(CNN) -- Thailand's rice bowl is now Thailand's nightmare.
The Chao Phraya River delta nourishes the nation's vast rice paddies. But Friday, the river and its many tributaries eyed the capital, Bangkok, like a ferocious animal stalking its prey.
Monsoonal rains have flooded Thailand's plains and now the bursting river threatens to drown Bangkok.
The water has already turned parking lots into marinas, markets into lakes and houses into homes suitable only for fish. It has gushed into houses of the holy -- Buddhist temples stood amid rising water -- and into sanctuaries of the vulnerable.
Fifteen elephants, including seven mothers with babies and a 9-year-old known for its painting skills, are stranded on top of Ayutthaya's Royal Elephant Kraal. The elephants climbed on top of the building last week and are going hungry now that food can only be brought in small quantities on rowing boats. Elephants can swim but the babies might drown in an attempt to escape.
In Bangkok and other deluged cities and towns, the strong carried the feeble on their backs. The young aided the old.
Everyone helped each other.
It was hard to imagine that last year, Red Shirts battled Yellow Shirts in deadly political street protests that prompted a state of emergency in Thailand and left a nation deeply divided.
Disaster brought them back together this week.
An English Facebook page set up to help foreigners in Thailand saw a frenzy of action Friday.
"Kidney failure patients'd like to get in dialysis process can contact HSRI co. with NE Kidney Medico"
"Free shuttle bus from Dusit Thani hotel to TU DOME available for donation stuffs logistic tomorrow"
"Slippers (foam type) needed for any sizes at Don Muang Evacuation Cent."
"Both lanes of Bangkruy-Sainoi Rd... flooded"
With 283 people dead and another 8 million affected by the flooding, the fears were real in Bangkok.
Workers stuffed sandbags furiously and shored up barriers. Evacuation centers began to fill with people.
Banjong Palim, 43, said he had never seen anything like this in his lifetime. He was forced to flee when his suburban Bangkok home drowned.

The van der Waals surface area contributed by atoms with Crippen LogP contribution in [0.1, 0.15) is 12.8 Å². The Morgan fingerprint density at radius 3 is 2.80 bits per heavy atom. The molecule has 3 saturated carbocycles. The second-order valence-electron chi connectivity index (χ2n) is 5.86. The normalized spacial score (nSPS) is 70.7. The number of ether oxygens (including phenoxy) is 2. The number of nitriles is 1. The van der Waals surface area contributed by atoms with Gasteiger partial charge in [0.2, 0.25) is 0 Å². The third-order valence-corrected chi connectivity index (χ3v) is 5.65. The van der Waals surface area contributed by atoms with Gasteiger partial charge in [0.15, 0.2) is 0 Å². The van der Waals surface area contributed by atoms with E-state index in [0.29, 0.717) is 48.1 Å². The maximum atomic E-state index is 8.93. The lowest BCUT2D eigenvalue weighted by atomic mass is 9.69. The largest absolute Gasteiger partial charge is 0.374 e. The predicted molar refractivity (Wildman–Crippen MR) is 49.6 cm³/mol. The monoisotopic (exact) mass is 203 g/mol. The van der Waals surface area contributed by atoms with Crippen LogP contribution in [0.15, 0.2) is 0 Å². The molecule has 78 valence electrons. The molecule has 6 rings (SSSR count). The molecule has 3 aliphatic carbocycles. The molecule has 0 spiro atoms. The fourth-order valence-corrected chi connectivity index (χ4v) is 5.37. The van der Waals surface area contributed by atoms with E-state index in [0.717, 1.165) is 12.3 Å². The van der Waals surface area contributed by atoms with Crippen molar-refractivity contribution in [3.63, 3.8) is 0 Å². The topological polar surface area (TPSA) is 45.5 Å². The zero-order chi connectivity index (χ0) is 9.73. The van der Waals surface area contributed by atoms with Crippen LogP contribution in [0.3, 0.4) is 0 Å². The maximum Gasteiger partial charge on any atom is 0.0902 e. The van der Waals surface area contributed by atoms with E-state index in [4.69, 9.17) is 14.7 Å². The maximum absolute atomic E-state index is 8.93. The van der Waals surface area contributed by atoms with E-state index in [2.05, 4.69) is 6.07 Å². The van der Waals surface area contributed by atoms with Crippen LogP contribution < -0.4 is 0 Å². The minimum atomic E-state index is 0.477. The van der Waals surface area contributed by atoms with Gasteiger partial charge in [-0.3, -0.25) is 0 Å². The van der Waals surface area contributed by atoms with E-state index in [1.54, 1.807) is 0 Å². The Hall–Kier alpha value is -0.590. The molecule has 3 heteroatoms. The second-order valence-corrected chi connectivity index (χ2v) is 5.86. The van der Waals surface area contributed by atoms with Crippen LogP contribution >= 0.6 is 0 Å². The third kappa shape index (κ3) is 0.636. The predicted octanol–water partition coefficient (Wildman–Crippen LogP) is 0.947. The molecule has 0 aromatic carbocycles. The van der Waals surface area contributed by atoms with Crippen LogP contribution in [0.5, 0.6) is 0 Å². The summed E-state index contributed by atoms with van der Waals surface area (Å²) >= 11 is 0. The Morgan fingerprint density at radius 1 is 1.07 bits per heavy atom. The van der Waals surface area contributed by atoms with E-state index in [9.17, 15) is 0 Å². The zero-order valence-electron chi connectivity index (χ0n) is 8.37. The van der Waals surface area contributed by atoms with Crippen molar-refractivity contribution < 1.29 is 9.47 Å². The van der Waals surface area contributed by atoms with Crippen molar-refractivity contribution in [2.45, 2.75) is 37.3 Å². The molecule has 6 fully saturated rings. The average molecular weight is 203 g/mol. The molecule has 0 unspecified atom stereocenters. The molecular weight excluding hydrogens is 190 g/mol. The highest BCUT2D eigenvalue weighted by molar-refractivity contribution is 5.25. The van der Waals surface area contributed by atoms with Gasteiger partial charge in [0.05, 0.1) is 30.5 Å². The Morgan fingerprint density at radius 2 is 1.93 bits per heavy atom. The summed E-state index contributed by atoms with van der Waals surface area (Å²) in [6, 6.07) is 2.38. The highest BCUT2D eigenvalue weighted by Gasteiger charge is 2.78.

Some recalled the devastating 2004 tsunami that wiped out everything with walls of water. And panicked.
Ed White watched the river flow over containment walls in Ayutthaya. He stacked the furniture as high as he could get it in his house in there, and felt lucky it was made of concrete and brick, not wood, like so many traditional Thai homes.
White grew up in Ocean City, Maryland. He was used to hurricanes and the Atlantic's fury. But this was different.
The water was not raging. There weren't torrents.
It just kept inching upward. Slowly, but surely.
At the market where White gets his hair cut, people scurried, spreading rumors born from fear. In two hours, they said, everything would be under water. The flood was coming! The flood was coming!
White moved to Thailand in 2003 to work for a rubber company. Friday, he said he had moved into a second-floor company apartment in Bangkok, confident he would be safe there. Meanwhile, his employer had made a fortress out of the rubber factory, erecting concrete barriers around everything as though it were a war zone.
For many it was a losing battle.
The military helped evacuate them, whisking them away by boat or carrying them through chest-high water.
Just about every day now, rain has come down hard, exacerbating worries. This is already the worst flooding Thailand has seen in decades. Some wondered Friday how much worse it could get.
The government's Flood Relief Centre chief said that Bangkok would be spared. But with a chance of thunderstorms in the forecast for the next few days, reassurances Friday were difficult to swallow.